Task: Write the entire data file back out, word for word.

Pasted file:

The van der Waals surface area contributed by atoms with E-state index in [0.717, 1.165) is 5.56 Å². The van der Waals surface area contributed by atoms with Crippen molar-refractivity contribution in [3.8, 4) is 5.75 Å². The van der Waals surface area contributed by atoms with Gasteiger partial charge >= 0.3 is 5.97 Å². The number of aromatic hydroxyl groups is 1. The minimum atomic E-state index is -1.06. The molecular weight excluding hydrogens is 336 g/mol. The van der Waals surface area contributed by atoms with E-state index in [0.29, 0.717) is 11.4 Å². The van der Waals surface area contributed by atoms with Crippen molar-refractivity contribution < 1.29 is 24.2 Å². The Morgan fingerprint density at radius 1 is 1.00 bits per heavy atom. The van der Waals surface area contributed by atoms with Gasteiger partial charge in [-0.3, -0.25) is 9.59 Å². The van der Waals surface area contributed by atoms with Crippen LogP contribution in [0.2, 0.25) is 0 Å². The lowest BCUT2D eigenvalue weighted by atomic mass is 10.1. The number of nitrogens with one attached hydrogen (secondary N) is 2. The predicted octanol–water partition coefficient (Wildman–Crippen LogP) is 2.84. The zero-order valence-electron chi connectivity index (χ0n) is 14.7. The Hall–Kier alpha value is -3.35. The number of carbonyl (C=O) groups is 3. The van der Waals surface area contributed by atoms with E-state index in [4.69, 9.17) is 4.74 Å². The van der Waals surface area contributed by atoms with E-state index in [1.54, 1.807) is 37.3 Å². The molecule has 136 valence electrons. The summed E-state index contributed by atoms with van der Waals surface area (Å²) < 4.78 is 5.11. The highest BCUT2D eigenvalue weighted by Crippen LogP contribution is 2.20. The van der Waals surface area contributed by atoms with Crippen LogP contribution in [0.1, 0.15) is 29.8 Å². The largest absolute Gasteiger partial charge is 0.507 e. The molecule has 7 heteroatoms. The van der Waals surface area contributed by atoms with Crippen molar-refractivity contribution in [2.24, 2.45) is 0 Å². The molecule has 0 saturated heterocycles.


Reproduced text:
The van der Waals surface area contributed by atoms with E-state index in [0.717, 1.165) is 5.56 Å². The van der Waals surface area contributed by atoms with Crippen molar-refractivity contribution in [3.8, 4) is 5.75 Å². The van der Waals surface area contributed by atoms with Gasteiger partial charge >= 0.3 is 5.97 Å². The number of aromatic hydroxyl groups is 1. The minimum atomic E-state index is -1.06. The molecular weight excluding hydrogens is 336 g/mol. The van der Waals surface area contributed by atoms with E-state index in [0.29, 0.717) is 11.4 Å². The van der Waals surface area contributed by atoms with Crippen molar-refractivity contribution < 1.29 is 24.2 Å². The Morgan fingerprint density at radius 1 is 1.00 bits per heavy atom. The van der Waals surface area contributed by atoms with Gasteiger partial charge in [-0.3, -0.25) is 9.59 Å². The van der Waals surface area contributed by atoms with Crippen LogP contribution in [0.2, 0.25) is 0 Å². The lowest BCUT2D eigenvalue weighted by atomic mass is 10.1. The number of nitrogens with one attached hydrogen (secondary N) is 2. The predicted octanol–water partition coefficient (Wildman–Crippen LogP) is 2.84. The zero-order valence-electron chi connectivity index (χ0n) is 14.7. The Hall–Kier alpha value is -3.35. The number of carbonyl (C=O) groups is 3. The van der Waals surface area contributed by atoms with E-state index in [4.69, 9.17) is 4.74 Å². The van der Waals surface area contributed by atoms with E-state index in [1.54, 1.807) is 37.3 Å². The molecule has 136 valence electrons. The summed E-state index contributed by atoms with van der Waals surface area (Å²) < 4.78 is 5.11. The highest BCUT2D eigenvalue weighted by Crippen LogP contribution is 2.20. The van der Waals surface area contributed by atoms with Crippen LogP contribution in [0.1, 0.15) is 29.8 Å². The largest absolute Gasteiger partial charge is 0.507 e. The molecule has 7 heteroatoms. The van der Waals surface area contributed by atoms with Crippen molar-refractivity contribution in [2.24, 2.45) is 0 Å². The molecule has 0 saturated heterocycles.